Cases & Projects
Bid to end abuse of criminal libel laws
Criminal libel is among the top three laws used to imprison journalists. MLDI has asked the European Court to lay down clear markers to end this abuse.
Among the threats to media freedom around the world is misuse of the ordinary laws of the countries in which the media operate. Chief among these is criminal libel, which is one of the laws most frequently abused to imprison journalists.
MLDI has now made a high-level bid to stop the abuse of this law, at least in the 47 countries signed up to the European Convention on Human Rights. We have formally asked the European Court of Human Rights, which polices the Convention, to lay down clear markers for criminal libel in order to protect journalists.
Criminal libel laws exist almost everywhere in the world. In countries such as France and Germany they have little impact on the media, but in others, like Belarus, Azerbaijan or Zimbabwe, they are used in effect to censor coverage of issues of public interest and deprive the public of the right to be properly informed.
Concern about the abuse of criminal laws has been voiced by freedom of expression specialists in the UN, the OSCE, the OAS, the AU and the UN Human Rights Committee. In 2010 a group of special rapporteurs representing international bodies identified 10 key challenges to freedom of expression, with criminal libels laws second on the list. Within the Council of Europe itself, the Parliamentary Assembly has called on the Committee of Ministers to “urge all member states to review their defamation laws … with a view to removing any risk of abuse or unjustified prosecutions.”
Yet the European Court has never laid down clear guidelines. In the 26 years since the Court delivered its first judgment in a defamation case the question has arisen many times. But while the Court has said that criminal libel laws should not be used when there are civil alternatives, and that they should normally be used only where gross defamation is involved, it has also ruled that such laws do not in themselves violate the right to freedom of expression. So cases are still often brought against journalists by politicians or other public figures in order to stifle criticism, and courts across Europe continue to let such cases go ahead.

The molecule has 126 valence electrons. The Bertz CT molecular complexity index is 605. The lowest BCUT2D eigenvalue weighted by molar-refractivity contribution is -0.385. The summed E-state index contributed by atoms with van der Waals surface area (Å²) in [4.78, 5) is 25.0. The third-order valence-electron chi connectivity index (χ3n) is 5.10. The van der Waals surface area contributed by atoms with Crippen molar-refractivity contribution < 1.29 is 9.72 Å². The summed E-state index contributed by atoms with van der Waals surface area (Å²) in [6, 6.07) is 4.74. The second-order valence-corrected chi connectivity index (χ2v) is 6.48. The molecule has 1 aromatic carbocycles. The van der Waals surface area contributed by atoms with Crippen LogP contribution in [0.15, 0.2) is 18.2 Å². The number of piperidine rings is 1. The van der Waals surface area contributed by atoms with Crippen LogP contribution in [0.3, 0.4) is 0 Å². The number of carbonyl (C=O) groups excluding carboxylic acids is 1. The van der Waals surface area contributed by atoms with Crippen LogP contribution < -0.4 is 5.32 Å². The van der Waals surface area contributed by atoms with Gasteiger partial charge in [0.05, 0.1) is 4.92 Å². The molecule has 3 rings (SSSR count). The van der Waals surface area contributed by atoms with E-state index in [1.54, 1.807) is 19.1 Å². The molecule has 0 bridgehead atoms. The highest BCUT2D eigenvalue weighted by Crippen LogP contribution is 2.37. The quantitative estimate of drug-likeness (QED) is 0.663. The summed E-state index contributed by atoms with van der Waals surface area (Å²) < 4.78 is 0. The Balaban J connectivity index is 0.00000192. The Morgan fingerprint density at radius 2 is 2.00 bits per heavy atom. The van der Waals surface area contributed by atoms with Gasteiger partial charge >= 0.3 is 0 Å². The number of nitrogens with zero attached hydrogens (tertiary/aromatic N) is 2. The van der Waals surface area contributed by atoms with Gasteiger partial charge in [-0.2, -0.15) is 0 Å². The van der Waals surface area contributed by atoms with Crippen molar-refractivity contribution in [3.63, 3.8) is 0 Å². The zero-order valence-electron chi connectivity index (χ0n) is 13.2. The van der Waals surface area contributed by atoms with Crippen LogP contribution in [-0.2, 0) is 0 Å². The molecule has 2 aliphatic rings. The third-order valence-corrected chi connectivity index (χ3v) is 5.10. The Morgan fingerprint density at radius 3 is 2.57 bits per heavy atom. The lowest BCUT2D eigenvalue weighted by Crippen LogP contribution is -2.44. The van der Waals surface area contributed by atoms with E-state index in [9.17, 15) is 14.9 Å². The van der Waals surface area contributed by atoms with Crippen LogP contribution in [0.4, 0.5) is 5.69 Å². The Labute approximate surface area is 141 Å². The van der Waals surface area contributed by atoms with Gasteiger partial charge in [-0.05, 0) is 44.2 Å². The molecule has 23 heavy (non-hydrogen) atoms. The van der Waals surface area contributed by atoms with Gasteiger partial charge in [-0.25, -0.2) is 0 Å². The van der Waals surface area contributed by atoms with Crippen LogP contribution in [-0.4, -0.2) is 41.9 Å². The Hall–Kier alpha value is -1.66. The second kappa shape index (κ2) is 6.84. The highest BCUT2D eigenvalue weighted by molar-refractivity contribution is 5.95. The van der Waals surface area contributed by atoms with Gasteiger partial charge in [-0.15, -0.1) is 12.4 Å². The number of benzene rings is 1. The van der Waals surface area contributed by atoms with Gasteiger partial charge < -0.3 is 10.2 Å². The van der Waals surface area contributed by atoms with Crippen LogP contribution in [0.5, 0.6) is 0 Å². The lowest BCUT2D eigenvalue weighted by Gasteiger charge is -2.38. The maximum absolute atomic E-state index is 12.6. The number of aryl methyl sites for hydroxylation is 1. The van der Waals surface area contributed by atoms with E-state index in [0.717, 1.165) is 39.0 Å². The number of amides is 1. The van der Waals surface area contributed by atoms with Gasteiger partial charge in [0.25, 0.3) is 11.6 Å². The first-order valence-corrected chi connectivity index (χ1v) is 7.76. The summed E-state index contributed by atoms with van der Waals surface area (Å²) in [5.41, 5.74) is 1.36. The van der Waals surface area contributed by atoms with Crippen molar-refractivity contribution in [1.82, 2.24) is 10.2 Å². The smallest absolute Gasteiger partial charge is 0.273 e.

There is no doubt that full decriminalisation of criminal defamation laws is the preferred option in ending the abuse of these laws to stifle criticism of public officials and restrict debate on issues of public interest. This call has been echoed by intergovernmental watchdogs, as referenced above. The UN Human Rights Committee has recommended that all “States parties should consider the decriminalization of defamation”, and has called on certain individual states to decriminalise their defamation laws. MLDI's primary call is therefore for an unequivocal statement that criminal defamation laws violate the right to freedom of expression and should be abolished.
However, given that the European Court has already stated that it does not consider that such laws in and of themselves violate the right to freedom of expression, MLDI has asked the Court to be specific about the circumstances in which they should absolutely not be used. MLDI's submissions ask the Court to rule that criminal libel laws should never be used for three particular purposes:
- to shield public officials from criticism of their functioning
- to restrict commentary on matters of public interest
- to prosecute statements of opinion
In addition, MLDI has asked the European Court to rule that criminal defamation laws should in no circumstances allow for imprisonment and that the media should not be subject to more severe sanctions than others.
MLDI’s submissions have been made in the context of a case before the court brought by a newspaper in Portugal, which had been sued by a public official over allegations of misuse of public funds. The text of the submissions can be downloaded by clicking here. MLDI is grateful to James Gray for his assistance in preparing these submissions.